[58] Moreover, it is not the case that, as Howard also appears to require in order for a fixed term to govern compensation on termination, there is no pre‑determined notice period provided here. Rather, both the UHN Employment Agreement and, in incorporating the relevant provision of the UHN Employment Agreement in paragraph 11 in particular, the Secondment Agreement, specify that in the event of termination without cause, Nader is entitled to 12 months’ salary as provided in the UHN Employment Agreement.

Consequently, the plaintiff’s case was entirely dismissed on this point.


The issue of secondments, and their legal effect is a rather common issue in the Ottawa employment sphere. For some reason, the Federal government appears to have an affinity for them.

What appears clear through this decision, and those on which it relies, is that where an employee is “seconded” to another entity, but expressly remains an employee of the original entity, the termination of the secondment agreement results in no more than the conclusion of the secondment relationship not, necessarily, the termination of any employment for which compensation must be provided. Now, one supposes that it is possible that a secondment agreement could include such a compensation provision, but in the absence of such a thing being negotiated, it is pretty clear the court will not imply any such obligation.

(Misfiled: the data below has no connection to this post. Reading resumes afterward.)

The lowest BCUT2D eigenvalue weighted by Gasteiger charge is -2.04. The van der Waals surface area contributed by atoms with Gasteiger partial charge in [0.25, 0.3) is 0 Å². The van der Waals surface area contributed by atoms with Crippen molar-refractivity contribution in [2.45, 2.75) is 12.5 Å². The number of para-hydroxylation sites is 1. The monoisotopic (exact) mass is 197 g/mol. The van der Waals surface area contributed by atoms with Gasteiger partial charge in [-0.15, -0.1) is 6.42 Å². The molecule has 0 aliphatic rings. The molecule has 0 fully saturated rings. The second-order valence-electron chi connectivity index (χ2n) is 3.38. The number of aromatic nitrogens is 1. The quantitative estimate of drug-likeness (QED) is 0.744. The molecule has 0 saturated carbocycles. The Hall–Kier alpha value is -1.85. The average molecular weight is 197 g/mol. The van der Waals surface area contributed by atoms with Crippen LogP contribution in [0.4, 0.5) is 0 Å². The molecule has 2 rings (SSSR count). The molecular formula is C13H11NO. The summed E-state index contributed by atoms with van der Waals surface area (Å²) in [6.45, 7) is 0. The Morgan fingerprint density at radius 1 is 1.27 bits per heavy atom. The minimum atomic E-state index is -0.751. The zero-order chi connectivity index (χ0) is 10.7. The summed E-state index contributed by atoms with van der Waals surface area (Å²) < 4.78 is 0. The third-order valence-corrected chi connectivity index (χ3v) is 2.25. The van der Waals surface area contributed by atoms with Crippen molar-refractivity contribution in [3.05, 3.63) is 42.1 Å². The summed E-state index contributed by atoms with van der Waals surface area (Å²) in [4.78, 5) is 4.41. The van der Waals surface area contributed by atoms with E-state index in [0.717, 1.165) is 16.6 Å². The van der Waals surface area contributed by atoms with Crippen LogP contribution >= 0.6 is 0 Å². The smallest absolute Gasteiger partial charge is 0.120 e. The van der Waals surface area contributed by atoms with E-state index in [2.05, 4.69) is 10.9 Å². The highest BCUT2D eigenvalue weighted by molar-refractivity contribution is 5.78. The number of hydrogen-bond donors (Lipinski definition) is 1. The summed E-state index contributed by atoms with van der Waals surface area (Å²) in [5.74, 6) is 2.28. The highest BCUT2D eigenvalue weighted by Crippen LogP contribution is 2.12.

Takeaways for Employers

The takeaway for employers is to be very clear in your intentions of who the employer of the employee will be, and the consequences of the termination of the secondment agreement.

Takeaways for Employees

The takeaway for employees is similar to that of the takeaway for employers: Know by whom you will be employed and what will happen in the event the secondment does not work out.

Contact Me

Have a workplace issue where it’s not clear who the employer actually is? Need a secondment agreement prepared? Call me. Email me. Do what works best for you.

I can be reached by email at or by phone at 613.238.6321 x233.

Sean P. Bawden is an Ottawa, Ontario employment lawyer and wrongful dismissal lawyer practicing with Kelly Santini LLP. For 2.5 years he was in-house legal counsel providing employment law advice to one of Canada’s largest corporations. He is also a part-time professor at Algonquin College teaching Employment Law. He has previously taught Trial Advocacy for Paralegals and Small Claims Court Practice.

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As always, everyone’s situation is different. The above is not intended to be legal advice for any particular situation. It is always prudent to seek professional legal advice before making any decisions with respect to your own case.